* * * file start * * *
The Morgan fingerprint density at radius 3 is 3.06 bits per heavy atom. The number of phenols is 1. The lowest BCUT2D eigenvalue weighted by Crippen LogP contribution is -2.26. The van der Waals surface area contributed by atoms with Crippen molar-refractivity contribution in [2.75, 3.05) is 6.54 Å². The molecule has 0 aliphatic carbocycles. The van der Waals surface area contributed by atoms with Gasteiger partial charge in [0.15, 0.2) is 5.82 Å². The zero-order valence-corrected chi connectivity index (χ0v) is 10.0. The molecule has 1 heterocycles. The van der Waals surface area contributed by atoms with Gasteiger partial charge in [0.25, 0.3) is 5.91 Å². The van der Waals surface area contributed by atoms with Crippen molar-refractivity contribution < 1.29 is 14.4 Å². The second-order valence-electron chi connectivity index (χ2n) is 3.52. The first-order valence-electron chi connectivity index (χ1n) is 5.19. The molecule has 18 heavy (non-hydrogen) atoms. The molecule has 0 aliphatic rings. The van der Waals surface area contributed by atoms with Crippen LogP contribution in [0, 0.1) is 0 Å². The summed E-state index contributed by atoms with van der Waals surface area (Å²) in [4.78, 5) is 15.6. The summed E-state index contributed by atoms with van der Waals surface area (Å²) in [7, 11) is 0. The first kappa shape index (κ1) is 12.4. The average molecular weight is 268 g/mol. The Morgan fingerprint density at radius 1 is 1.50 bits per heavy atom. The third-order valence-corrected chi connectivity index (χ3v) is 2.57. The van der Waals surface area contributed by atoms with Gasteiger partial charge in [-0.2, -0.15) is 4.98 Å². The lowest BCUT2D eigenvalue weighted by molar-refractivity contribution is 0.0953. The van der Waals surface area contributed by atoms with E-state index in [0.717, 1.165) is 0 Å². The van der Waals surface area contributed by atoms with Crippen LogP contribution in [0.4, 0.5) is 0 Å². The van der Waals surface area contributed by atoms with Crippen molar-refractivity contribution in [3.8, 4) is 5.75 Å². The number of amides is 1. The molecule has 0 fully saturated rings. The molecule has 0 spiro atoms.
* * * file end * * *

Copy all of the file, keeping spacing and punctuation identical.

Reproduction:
The Morgan fingerprint density at radius 3 is 3.06 bits per heavy atom. The number of phenols is 1. The lowest BCUT2D eigenvalue weighted by Crippen LogP contribution is -2.26. The van der Waals surface area contributed by atoms with Crippen molar-refractivity contribution in [2.75, 3.05) is 6.54 Å². The molecule has 0 aliphatic carbocycles. The van der Waals surface area contributed by atoms with Gasteiger partial charge in [0.15, 0.2) is 5.82 Å². The zero-order valence-corrected chi connectivity index (χ0v) is 10.0. The molecule has 1 heterocycles. The van der Waals surface area contributed by atoms with Gasteiger partial charge in [0.25, 0.3) is 5.91 Å². The van der Waals surface area contributed by atoms with Crippen molar-refractivity contribution < 1.29 is 14.4 Å². The second-order valence-electron chi connectivity index (χ2n) is 3.52. The first-order valence-electron chi connectivity index (χ1n) is 5.19. The molecule has 18 heavy (non-hydrogen) atoms. The molecule has 0 aliphatic rings. The van der Waals surface area contributed by atoms with Crippen LogP contribution in [0, 0.1) is 0 Å². The summed E-state index contributed by atoms with van der Waals surface area (Å²) in [4.78, 5) is 15.6. The summed E-state index contributed by atoms with van der Waals surface area (Å²) in [7, 11) is 0. The first kappa shape index (κ1) is 12.4. The average molecular weight is 268 g/mol. The Morgan fingerprint density at radius 1 is 1.50 bits per heavy atom. The third-order valence-corrected chi connectivity index (χ3v) is 2.57. The van der Waals surface area contributed by atoms with Gasteiger partial charge in [-0.2, -0.15) is 4.98 Å². The lowest BCUT2D eigenvalue weighted by molar-refractivity contribution is 0.0953. The van der Waals surface area contributed by atoms with E-state index in [0.717, 1.165) is 0 Å². The van der Waals surface area contributed by atoms with Crippen LogP contribution in [0.4, 0.5) is 0 Å². The van der Waals surface area contributed by atoms with Crippen molar-refractivity contribution in [3.8, 4) is 5.75 Å². The number of amides is 1. The molecule has 0 fully saturated rings. The molecule has 0 spiro atoms.